Western Balkans intensify military, intelligence co-operation


A recent conference highlights the need for regional countries to work together to address inter-ethnic conflicts, organised crime and terrorism.

By Aleksandar Pavlevski for Southeast European Times in Skopje -- 27/05/13


Military and intelligence leaders in the Balkans are working together to address regional security concerns. [Aleksandar Pavleveski/SETimes]

Defense ministry and security force officials discussed ways to work together to battle terrorism, organised crime and prevent interethnic conflicts at a recent conference in Skopje.

Top-level military and intelligence services leaders from Macedonia, Albania, Bosnia and Herzegovina, Bulgaria, Greece, Kosovo, Montenegro, Slovenia, Italy and NATO officials gathered for the third Western Balkans Defense/Intelligence Chiefs meeting late last month.

"From the meeting I can conclude that the security system must be perceived as a living organism that must be adapted to the existing environment," Saso Stefanovski, state secretary in Macedonia's Ministry of Defense, told SETimes.

"Regional co-operation between the military and intelligence services is of paramount significance that will provide improved security systems of the Western Balkans," he said. "At the meeting, discussions were directed toward further co-operation, improving the existing ones, but also finding new ways to exchange information between services."

Blagoja Markovski, a former Macedonian Army colonel and president of the NGO Balkan Security Forum, told SETimes that conferences like the one in Skopje "should become more common."

The first such conference was held two years ago, and the next one is planned for 2014.

"The issue is how to efficiently exchange information to help joint efforts in the fight against terrorism and threats against the regional countries, but also to preserve the security of the citizens. Regional co-operation in the sectors of defense, police and intelligence is the key to success in the fight against terrorism and crime," Markovski said.

Aleksandar Radic, a military-political analyst from Belgrade and former consultant to the Serbian government, told SETimes that the impact of co-operative efforts is significant.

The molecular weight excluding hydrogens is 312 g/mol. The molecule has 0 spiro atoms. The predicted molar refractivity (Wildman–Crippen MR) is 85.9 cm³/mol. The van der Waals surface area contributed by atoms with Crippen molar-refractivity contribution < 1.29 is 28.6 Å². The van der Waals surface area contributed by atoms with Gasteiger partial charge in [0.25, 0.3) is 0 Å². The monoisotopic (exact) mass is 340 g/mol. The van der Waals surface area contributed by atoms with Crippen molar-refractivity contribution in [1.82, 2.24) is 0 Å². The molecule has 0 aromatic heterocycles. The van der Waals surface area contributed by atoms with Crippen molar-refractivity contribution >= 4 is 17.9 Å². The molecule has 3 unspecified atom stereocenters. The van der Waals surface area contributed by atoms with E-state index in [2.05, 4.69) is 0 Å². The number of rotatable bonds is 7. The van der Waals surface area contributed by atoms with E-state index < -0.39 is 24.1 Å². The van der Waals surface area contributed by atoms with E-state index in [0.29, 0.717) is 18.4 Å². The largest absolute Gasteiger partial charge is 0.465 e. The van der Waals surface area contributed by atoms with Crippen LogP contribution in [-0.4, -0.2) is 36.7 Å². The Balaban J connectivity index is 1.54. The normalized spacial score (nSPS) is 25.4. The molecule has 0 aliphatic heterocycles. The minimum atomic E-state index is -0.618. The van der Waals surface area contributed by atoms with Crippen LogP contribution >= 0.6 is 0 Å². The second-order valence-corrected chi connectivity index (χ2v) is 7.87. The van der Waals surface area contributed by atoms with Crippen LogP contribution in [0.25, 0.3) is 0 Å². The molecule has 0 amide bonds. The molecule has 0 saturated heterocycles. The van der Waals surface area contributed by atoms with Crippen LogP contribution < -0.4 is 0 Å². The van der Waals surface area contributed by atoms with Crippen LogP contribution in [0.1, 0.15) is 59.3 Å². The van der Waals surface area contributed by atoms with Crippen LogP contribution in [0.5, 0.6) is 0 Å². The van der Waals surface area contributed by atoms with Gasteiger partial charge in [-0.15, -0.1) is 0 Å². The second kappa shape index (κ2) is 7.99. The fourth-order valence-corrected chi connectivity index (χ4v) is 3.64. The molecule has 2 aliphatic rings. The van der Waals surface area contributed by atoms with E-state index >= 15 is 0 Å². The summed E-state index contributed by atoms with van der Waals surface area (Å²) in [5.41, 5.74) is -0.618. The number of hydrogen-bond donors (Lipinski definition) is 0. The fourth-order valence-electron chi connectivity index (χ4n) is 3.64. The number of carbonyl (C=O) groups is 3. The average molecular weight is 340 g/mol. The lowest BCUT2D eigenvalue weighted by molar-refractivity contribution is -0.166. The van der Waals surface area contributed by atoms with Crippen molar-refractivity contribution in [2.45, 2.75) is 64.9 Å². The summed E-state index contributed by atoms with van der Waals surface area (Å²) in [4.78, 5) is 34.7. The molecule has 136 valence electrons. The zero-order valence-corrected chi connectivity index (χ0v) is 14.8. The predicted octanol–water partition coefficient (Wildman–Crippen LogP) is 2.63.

"Information will be exchanged quickly and will effectively act on any possible problems. I believe that the Balkans have more to fear from organised crime and ethnic conflict than from global terrorism ... Organised crime undermines all our societies and is a prerequisite for the spread of poverty and frustration in already poor countries," Radic said.

He said that preventing ethnic conflict is a more significant concern than hunting terrorists.

"I say this because I am sure that such ethnic conflicts among us can cause many more casualties and destruction that would be counted in hundreds of thousands rather than any terrorist actions," Radic said.

Macedonian Chief of Staff Major General Goranco Koteski noted the excellent co-operation in the field of defense and security in the region, especially where it is integrated within the Adriatic Group, as a model for comprehensive collaboration in all segments of regional security policy.

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He referred to the co-operation within the military intelligence regarding security threats, stressing that the exchange of information will help in strengthening joint efforts in the fight against terrorism and threats against states.

Andrew Bogdanovski, an analyst with Analytics in Skopje, said the promotion of regional military and security co-operation is a necessary step towards a regional response to common threats, and signals that trust between states is increasing.

"In this regard, countries like Macedonia, Croatia and Albania could offer their experiences in contributing to peacekeeping operations, and national defence," Bogdanovski told SETimes.

In what ways should military and intelligence agencies work together to address terrorism? Share your thoughts in the comments section.

This content was commissioned for SETimes.com.
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